I would like to propose that the Murcian local dialect be brought into the Aragonese and Catalan fold. Truth be told, the dialects of Eastern Iberia aren't that different from each other, so pulling in medieval Castilian and/or Mozarabic into medieval Aragonese I do not believe is a stretch. In the year 1266 in our world, the King of Aragon brought in transports from Aragon and Catalonia after he put down a Moorish revolt. Perhaps "there, he brought in exclusively Aragonese colonists. With that in effect and Aragonese being the language of the law of the land, I think a slow switch would be likely. That way, Aragonese finally has a port from which to spread out from and can be found in Melilla, Oran, Riu de l'Argent, Naples and Sicily, etc. Misterxeight 19:05, 29 September 2015 (PDT)
- TBH, that was what I was thinking too, that the local Murcian dialect was assimilated into Aragonese. I should note that *here* there used to be a Catalan-speaking population in Murcia (Cartagena in particular) and I think during and right after the Reconquista Albacete was Aragonese-speaking, so probably those have "purer" dialects while what's spoken in Almeria is basically a patois of Aragonese, Catalan and Mozarabic (who knows, maybe even with some Narbonosc and Neapolitan thrown in) or Andalucian Spanish (well, Castilian). Juan Martin Velez Linares 22:19, 29 September 2015 (CDT)
I think these are all good ideas. Since this doesn't effect much, I doubt we need to make a proposal of it. All that's left is to think of numbers of each language the world over. Misterxeight 13:33, 30 September 2015 (PDT)
Aragonese speakers in other parts of Europe
In our world, only in one city in Sardinia can Catalan be found outside of Spain, Alghero. Just for fun, I'd like to propose that we keep Alghero speaking Catalan, but also that Aragonese is found in southern Italy as well as Greece. The reason that Catalan is spoken in Alghero is because after a war with Genoa, the local populace was expelled and replaced with Catalonians. Perhaps the same thing happened in another part of Italy, too, only this time it was Aragonese speakers that were sent.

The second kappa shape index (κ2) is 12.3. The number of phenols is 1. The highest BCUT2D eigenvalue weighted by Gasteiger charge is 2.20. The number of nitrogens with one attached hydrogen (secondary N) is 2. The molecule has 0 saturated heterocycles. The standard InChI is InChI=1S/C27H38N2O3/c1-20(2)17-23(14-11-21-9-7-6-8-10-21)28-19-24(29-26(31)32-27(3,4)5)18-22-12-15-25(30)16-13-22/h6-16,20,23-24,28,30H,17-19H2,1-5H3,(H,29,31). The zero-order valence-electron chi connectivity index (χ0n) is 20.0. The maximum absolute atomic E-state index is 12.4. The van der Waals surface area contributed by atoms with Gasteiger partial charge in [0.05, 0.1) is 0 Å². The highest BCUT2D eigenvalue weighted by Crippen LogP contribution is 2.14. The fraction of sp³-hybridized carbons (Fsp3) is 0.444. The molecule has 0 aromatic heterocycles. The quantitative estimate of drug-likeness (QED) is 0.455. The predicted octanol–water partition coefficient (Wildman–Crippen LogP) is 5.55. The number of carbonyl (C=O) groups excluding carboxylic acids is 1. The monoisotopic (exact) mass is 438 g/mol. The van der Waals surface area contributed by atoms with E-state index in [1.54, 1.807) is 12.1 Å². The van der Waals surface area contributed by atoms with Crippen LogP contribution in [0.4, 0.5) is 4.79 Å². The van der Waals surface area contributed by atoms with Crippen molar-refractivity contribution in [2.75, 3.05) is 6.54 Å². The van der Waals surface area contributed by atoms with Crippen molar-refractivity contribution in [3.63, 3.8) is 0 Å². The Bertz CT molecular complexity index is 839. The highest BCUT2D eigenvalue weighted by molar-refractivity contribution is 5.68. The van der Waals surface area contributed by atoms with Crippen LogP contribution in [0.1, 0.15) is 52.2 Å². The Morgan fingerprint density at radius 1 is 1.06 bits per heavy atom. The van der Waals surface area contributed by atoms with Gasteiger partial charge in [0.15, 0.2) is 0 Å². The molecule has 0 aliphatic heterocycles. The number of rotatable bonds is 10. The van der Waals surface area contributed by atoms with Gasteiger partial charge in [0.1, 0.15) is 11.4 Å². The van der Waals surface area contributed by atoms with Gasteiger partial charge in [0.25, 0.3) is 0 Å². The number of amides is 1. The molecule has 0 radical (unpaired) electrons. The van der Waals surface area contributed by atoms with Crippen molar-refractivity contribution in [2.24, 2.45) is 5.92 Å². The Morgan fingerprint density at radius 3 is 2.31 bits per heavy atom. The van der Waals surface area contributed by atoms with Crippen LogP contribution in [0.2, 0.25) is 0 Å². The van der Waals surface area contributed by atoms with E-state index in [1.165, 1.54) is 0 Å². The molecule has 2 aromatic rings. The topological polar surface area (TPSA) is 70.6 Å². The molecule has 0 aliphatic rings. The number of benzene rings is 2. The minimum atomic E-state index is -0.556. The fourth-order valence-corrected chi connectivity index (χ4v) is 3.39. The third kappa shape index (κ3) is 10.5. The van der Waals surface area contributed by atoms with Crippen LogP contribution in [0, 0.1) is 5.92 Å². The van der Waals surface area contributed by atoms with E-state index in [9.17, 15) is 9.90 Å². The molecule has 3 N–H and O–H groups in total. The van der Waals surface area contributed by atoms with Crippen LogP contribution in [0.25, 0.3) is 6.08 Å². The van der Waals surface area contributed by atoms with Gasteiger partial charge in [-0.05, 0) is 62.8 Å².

In Greece, there is a Catholic populace descended from Italian colonists and native converts which survives to the present day in small numbers. While Byzantine history is a blindspot in IB which I'm campaigning to get a hold of, nothing is official yet, but perhaps the 4th Crusade and the Crusader states never happened. However, I could still see Byzantine Emperors leasing Aegean islands to foreign investors, and perhaps Aragon pledged enough aid to effectively lease one island or two, or it took an island from Genoa and/or Venice during some war. Syros is the most Catholic island in Greece, so perhaps instead of the Italians Hellenizing there and the converts maintaining Greek, they adopt Aragonese. Or, in some twist of fate, Syros stays much the same, but it's some other island that maintains Orthodoxy yet adopts the Aragonese language under Aragonese rule. I really can't resist a reason to get the Divine Liturgy of St. John Chrysostom in Aragonese! I'd suggest Naxos for that, since it was a colony in our world. Misterxeight 13:33, 30 September 2015 (PDT)
- Nice idea, actually. IIRC someone put Alguerese Catalan in the wrong place on the map of Romance languages; perhaps Aragonese is spoken in that area instead? (Although *here* there's a Ligurian minority in the area which I kind of want to keep... maybe we can come up with some sort of explanation for that?) As for the idea of Syros having an Aragonese Catholic population, I say go for it. Although I was thinking... What if they are Latin Rite Catholics instead of Isidoran Rite Catholics? Perhas the northern part of Aragon (at least) is Latin Rite Catholic, and that's why the inhabitants of Syros are Latin rather than Isidoran? (Both are Roman Rites though, so there's not tòo huge of a difference I think. Juan Martin Velez Linares 16:24, 30 September 2015 (CDT)